most, only driving them farther to their rear, with the ordinary contingencies of battle of not being successful. Except my 15 advance I did not show any more of my men, but withdrew and rejoined the main body, having pushed my reconnaissance 4 1/4 miles from where I left the main body.
From all the information I could get, sifting it and properly weighing it, i assume that this morning there was a force at hanover Court-House of not less than 3,000 infantry, six pieces of cannon, and 300 cavalry, four regiments of infantry having arrived day before yesterday. I further think that they are now in sufficient force to move upon us at this point with success, and would suggest at least four pieces of artillery and another regiment of infantry to make this place up to the Hanover Ferry secure.
Very truly, yours,
RICH'D H. RUSH,
Colonel Sixth Pennsylvania Cavalry (Lancers).
MAY 24-27, 1862. -Reconnaissances to Seven Pines, Va., and skirmishes.
Numbers 1. -Brigadier General Erasmus D. Keyes, U. S. Army, commanding Fourth Corps, of operations May 24.
Numbers 2. -Brigadier General Silas Casey, U. S. Army, commanding division, of operations May 25.
Numbers 3. -Brigadier General Henry M. Naglee, U. S. army, commanding First Brigade.
Numbers 4. -Colonel William W. H. Davis, One hundred and fourth Pennsylvania Infantry, of skirmish May 24.
Numbers 1. Report of Brigadier General Erasmus D. Keyes,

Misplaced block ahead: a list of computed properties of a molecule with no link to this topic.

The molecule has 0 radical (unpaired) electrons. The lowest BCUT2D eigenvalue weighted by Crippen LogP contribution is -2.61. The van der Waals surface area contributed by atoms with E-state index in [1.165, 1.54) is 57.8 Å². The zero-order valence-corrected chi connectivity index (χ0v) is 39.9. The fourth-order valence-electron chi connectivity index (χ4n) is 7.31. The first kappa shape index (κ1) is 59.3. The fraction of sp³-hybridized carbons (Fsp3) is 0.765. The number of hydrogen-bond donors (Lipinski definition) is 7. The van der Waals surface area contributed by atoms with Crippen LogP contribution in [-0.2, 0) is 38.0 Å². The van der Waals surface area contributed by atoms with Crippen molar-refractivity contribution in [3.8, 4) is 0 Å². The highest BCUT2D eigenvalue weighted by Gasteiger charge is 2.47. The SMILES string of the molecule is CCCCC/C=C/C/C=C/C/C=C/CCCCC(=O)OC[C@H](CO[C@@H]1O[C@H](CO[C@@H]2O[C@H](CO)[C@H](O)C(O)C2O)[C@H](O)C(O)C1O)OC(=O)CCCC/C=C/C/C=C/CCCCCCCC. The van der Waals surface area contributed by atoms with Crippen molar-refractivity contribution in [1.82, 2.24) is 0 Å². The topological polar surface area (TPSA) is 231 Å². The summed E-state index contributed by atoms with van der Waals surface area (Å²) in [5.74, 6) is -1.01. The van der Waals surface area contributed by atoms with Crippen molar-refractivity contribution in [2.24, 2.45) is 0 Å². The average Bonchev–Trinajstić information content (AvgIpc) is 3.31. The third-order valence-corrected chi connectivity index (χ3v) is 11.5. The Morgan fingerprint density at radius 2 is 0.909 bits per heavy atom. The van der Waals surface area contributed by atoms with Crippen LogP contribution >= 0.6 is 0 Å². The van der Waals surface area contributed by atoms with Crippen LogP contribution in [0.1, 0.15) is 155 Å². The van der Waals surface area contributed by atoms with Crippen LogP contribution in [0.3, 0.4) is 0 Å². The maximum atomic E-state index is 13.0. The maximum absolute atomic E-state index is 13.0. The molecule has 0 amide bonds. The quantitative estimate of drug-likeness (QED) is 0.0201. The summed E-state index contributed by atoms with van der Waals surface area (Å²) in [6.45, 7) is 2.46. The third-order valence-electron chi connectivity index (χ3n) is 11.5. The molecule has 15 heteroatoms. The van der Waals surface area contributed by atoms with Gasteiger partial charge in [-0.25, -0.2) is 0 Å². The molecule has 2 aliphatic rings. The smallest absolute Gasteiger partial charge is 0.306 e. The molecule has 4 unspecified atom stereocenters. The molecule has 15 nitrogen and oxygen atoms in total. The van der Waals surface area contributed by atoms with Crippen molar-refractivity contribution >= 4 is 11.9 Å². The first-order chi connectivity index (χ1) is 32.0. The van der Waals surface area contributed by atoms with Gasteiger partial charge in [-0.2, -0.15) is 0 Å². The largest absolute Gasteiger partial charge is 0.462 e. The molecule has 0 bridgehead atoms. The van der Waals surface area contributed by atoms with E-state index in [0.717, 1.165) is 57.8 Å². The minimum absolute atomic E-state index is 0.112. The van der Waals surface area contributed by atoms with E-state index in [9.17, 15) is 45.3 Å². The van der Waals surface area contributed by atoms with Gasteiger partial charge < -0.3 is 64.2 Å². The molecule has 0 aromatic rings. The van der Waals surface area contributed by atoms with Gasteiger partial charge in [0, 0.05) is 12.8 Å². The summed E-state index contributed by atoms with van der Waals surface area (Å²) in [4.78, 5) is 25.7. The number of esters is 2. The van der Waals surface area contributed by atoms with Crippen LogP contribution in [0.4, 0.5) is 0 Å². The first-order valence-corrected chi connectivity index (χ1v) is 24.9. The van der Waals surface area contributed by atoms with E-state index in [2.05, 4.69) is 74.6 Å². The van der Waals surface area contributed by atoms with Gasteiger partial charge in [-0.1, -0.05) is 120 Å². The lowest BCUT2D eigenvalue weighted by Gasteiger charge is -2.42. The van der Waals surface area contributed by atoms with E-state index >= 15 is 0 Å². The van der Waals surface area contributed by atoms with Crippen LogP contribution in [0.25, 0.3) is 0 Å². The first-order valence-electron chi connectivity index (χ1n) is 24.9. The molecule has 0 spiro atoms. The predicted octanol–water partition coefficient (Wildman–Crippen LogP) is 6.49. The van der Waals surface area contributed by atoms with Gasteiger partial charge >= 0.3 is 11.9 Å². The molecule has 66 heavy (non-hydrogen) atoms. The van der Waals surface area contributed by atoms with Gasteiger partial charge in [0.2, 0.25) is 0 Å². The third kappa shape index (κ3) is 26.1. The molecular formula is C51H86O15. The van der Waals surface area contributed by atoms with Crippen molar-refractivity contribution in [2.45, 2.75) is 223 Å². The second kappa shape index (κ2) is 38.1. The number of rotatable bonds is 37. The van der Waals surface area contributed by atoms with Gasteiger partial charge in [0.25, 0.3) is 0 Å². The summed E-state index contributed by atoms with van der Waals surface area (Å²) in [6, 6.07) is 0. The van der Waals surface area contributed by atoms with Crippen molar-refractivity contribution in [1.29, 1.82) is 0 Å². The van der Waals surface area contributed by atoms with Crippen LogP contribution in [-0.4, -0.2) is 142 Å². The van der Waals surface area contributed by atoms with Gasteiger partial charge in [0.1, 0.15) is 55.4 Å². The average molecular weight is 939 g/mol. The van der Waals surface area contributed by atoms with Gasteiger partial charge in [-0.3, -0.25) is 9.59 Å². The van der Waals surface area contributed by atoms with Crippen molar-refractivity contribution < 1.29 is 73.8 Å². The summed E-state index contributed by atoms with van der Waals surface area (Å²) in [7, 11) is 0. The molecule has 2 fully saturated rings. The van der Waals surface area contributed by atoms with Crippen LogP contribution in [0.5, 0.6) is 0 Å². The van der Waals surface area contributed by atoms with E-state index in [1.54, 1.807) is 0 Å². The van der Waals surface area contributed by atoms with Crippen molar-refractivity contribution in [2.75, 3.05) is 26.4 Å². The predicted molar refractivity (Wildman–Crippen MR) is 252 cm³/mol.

U. S. Army, commanding Fourth Corps, of operations May 24.
HEADQUARTERS FOURTH CORPS,
May 24, 1862-2 p. m.
GENERAL: I have the honor to report that the reconnoitering party started this morning according to your orders. Soon after I ordered up a brigade of Couch's division as a support.
Shortly after the firing commenced I started myself and went to the front, where I remained until the enemy were driven beyond the fork of the roads referred to in your orders. general naglee encountered the enemy nearly a mile this side and drove them some distance beyond.
It is probable that deserter sent over to you this morning brought correct information, as the enemy had a battery of artillery and apparently considerable infantry, with some cavalry. The woods concealed him to a great degree. I gave directions to General Naglee to hold the fork of the roads without incurring too great risk and to send to send out scouts about that position.
I had my whole corps in readiness to meet a general attack, but do not think that any was intended. Our troops behaved with a great deal of spirit. we had one man killed and one officer and several men